BugWorks explores the anatomy of insects
and how these physical forms work
A collaboration between Carnegie Museum of Natural History
and Carnegie Mellon University School of Design
Pittsburgh, Pennsylvania…Observe insects up-close, and see the world through the eyes of insects to figure out how bugs work. Now open at Carnegie Museum of Natural History, BugWorks provides the rare opportunity to get up-close and personal with a few creepy crawlies and the Carnegie scientists who study them, through large-scale photographs, models, video, specimens, and illustrations, and terraria of live insects. BugWorks is a collaboration between Carnegie Museum of Natural History’s Center for Biodiversity and Ecosystems and Carnegie Mellon University (CMU) School of Design, and features exhibition elements designed and developed by CMU students as part of their senior capstone course. This collaboration and BugWorks are funded by The Fine Foundation and the Henry Lea Hillman, Jr. Foundation.
BugWorks focuses on the anatomy of various insects. For example, the lubber grasshopper has very long hind legs, which gives it the unimaginable ability to jump distances up to 20 times the length of its body. Examine the forms of different body parts to determine the functions or abilities of that particular bug, much like scientists do. Learn about the wide-ranging “jobs” a bug can do, from pollination to decomposition, and see how diverse, and sometimes downright bizarre, the insect world can be.
The stars of the exhibition are alive: a giant water bug, an Emperor scorpion, darkling beetles, Allegheny crayfish, a young tarantula, and some lubber grasshoppers. Other highlights include:
- Large-scale Gigaprints of insects—incredibly detailed, high-resolution photographs
- Six enclosures of live bugs going about their daily activities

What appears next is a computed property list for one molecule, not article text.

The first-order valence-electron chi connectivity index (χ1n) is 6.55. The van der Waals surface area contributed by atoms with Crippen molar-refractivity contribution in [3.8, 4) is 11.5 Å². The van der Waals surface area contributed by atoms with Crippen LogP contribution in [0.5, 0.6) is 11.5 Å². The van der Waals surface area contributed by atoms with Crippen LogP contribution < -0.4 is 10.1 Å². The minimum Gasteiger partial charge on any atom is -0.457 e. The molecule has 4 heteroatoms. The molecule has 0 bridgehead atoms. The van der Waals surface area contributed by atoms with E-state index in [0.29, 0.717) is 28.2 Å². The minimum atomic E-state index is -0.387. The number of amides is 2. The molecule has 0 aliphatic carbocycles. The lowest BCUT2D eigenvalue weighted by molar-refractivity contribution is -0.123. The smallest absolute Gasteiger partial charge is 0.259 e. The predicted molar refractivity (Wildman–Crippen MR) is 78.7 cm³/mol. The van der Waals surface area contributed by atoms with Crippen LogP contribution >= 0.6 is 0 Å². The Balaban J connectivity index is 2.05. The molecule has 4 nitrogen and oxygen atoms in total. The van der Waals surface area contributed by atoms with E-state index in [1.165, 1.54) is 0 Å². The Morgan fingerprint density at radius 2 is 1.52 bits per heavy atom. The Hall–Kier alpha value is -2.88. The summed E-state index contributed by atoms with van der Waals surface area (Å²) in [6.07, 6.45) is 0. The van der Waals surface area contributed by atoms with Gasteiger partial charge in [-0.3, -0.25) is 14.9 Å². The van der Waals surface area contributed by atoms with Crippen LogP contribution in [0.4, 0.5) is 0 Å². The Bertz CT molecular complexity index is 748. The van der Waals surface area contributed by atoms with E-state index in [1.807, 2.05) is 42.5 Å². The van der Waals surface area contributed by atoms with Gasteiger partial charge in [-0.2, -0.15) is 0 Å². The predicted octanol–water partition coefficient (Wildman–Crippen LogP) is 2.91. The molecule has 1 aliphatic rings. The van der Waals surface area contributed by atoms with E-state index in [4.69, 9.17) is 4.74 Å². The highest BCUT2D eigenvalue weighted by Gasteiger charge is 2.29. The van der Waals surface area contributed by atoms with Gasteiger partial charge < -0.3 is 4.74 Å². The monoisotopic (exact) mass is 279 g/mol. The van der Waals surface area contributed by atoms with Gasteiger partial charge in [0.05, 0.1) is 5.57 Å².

- Specimens from the museum’s own bug collections
- Video vignettes of Carnegie scientists behind-the-scenes in the insect collection
- An interactive photo booth to snap a picture with a favorite insect—Bring your camera!
- Bug blueprints that illustrate the forms of insect anatomy
- Photographs from a bug’s-eye view, showing environments from the perspective of insects
- Take-home collection cards of western Pennsylvania insects
- Map of western Pennsylvania for visitors to show what bugs they’ve seen near their homes
BugWorks is on view through July 28, 2013, and is free with museum admission.
Center for Biodiversity and Ecosystems
Carnegie Museum of Natural History’s Center for Biodiversity and Ecosystems engages scientists from collaborating institutions worldwide to understand, manage, and sustain the health of local and global ecosystems. It utilizes the museum’s vast collection and the environmental research center Powdermill Nature Reserve as a living laboratory for ecological research and as a site for visiting researchers and educators studying the mid-Appalachian ecosystem. The Center creates interdisciplinary research and educational projects that address some of the most pressing scientific questions of our time: questions regarding changes to the environment—past, present, and future—and how these changes affect nature and human cultures. The Center for Biodiversity and Ecosystems launched in January 2011 and is under the direction of John Rawlins.
Carnegie Museum of Natural History, one of the four Carnegie Museums of Pittsburgh, is among the top natural history museums in the country and is redefining what it means to be a 21st-century natural history museum. It maintains, preserves, and interprets an extraordinary collection of 22 million objects and scientific specimens used to broaden understanding of evolution, conservation, and biodiversity. Through four new Centers, Carnegie Museum of Natural History generates new scientific knowledge, advances science literacy, and inspires visitors of all ages to become passionate about science, nature, and world cultures. More information is available by calling 412.622.3131 or by visiting the website, www.carnegiemnh.org.
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